array(1) { [0]=> int(22) }

Archive for : Labor

Weekly Torah: Parshat Vayakhel 5771

This post is part of a weekly series of Torah commentaries presented by the American Jewish World Service. It was guest writer and dvar tzedek alumna, Rachel Farbiarz.

In Parshat Vayakhel the Children of Israel built the Tabernacle. The project demanded of Israel formidable helpings of both creative energy and generosity. In the punishing desert, the people were expected to furnish a marvelous array of gold, silver, bronze, linens, indigo, hides, oils, incense and precious stones. ((Exodus 35: 6-9.)) And from these gifts, they were to carve, spin, cut, rivet, embroider, weave and fashion the Sanctuary’s sacral architecture and furnishings.

That such an effort could be successfully undertaken in the desert was extraordinary enough. That it be executed by a mass of recently-freed slaves—who, while well-accustomed to hard labor, were untutored in skilled craft—is understood as nothing less than miraculous. ((See, for example, Nachmanides on Exodus 35:21.)) This preternatural ingenuity is most plainly embodied in Bezalel, the man specially named by the Almighty to lead the construction efforts. A creative genius, Bezalel was “filled [ ] with a spirit of God in wisdom, in understanding, and in knowledge, and in every task.” ((Exodus 35: 30-31.))
Read more

Poetry Competition Honors the Memory of The Triangle Shirtwaist Fire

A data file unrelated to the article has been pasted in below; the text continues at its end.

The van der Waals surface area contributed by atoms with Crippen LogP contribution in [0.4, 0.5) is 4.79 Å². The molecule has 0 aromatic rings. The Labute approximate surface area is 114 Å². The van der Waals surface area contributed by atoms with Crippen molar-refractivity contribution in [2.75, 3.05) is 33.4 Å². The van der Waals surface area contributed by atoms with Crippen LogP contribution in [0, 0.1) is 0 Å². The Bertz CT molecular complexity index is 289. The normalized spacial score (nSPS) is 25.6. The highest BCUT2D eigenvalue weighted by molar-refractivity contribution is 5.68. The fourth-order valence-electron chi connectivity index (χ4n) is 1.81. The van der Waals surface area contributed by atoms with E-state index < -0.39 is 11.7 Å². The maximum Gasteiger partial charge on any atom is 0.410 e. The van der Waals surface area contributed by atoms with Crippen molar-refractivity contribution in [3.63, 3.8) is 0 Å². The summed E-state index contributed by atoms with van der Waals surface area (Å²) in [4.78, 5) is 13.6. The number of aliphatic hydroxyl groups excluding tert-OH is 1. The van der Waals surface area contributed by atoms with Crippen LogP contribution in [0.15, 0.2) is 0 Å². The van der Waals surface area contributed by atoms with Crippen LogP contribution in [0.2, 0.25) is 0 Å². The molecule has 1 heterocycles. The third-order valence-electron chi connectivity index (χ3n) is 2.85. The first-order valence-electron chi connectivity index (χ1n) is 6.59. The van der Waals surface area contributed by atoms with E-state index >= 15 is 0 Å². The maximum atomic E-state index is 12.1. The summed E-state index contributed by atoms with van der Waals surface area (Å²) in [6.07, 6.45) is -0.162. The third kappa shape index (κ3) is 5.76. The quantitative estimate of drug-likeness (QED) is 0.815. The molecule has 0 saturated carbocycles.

Calling all poets, wordsmiths and rhymers: The Forward is sponsoring a poetry contest to remember the tragic fire that engulfed the Triangle Shirtwaist Company in lower Manhattan on March 25, 1911. According to their website:

“A century ago, 146 workers – mostly immigrant women – died as flames engulfed the floors where they worked at the Triangle Shirtwaist Company factory in New York City.” The fire itself was started innocently – a flare up in a scrap bin under a cutter’s table – but, largely due to the neglectful management and unsafe, sweatshop-like conditions of the factory, it led to one of the deadliest industrial incidents in New York’s history.
Read more

Weekly Torah: Parshat Mishpatim 5771

This post is part of a weekly series of Torah commentaries presented by the American Jewish World Service. It was contributed by Dani Passow.

After describing a series of laws dealing with property, damages, injury and other torts, our parsha concludes the section with a final warning: “Do not oppress the stranger; you know the feelings of a stranger, for you were strangers in the land of Egypt. ((Shemot 23:9)) Explaining the seemingly odd placement of this verse, Rabbi Shimshon Refael Hirsch, a 19th century German rabbi, writes:

Twenty-four times, whenever, and in every case, where the Torah lays down the law concerning rights of persons and things, the “stranger in the land” is placed under the special protection of the law. The degree of justice in a land is measured, not so much by the rights accorded to the native-born inhabitants, to the rich, or people who have, at any rate, representatives or connections that look after their interests, but by what justice is meted out to the completely unprotected “stranger.” The absolute equality in the eyes of the law between the native and the foreigner forms the very basic foundation of Jewish jurisdiction. ((Commentary on Shemot 1:14))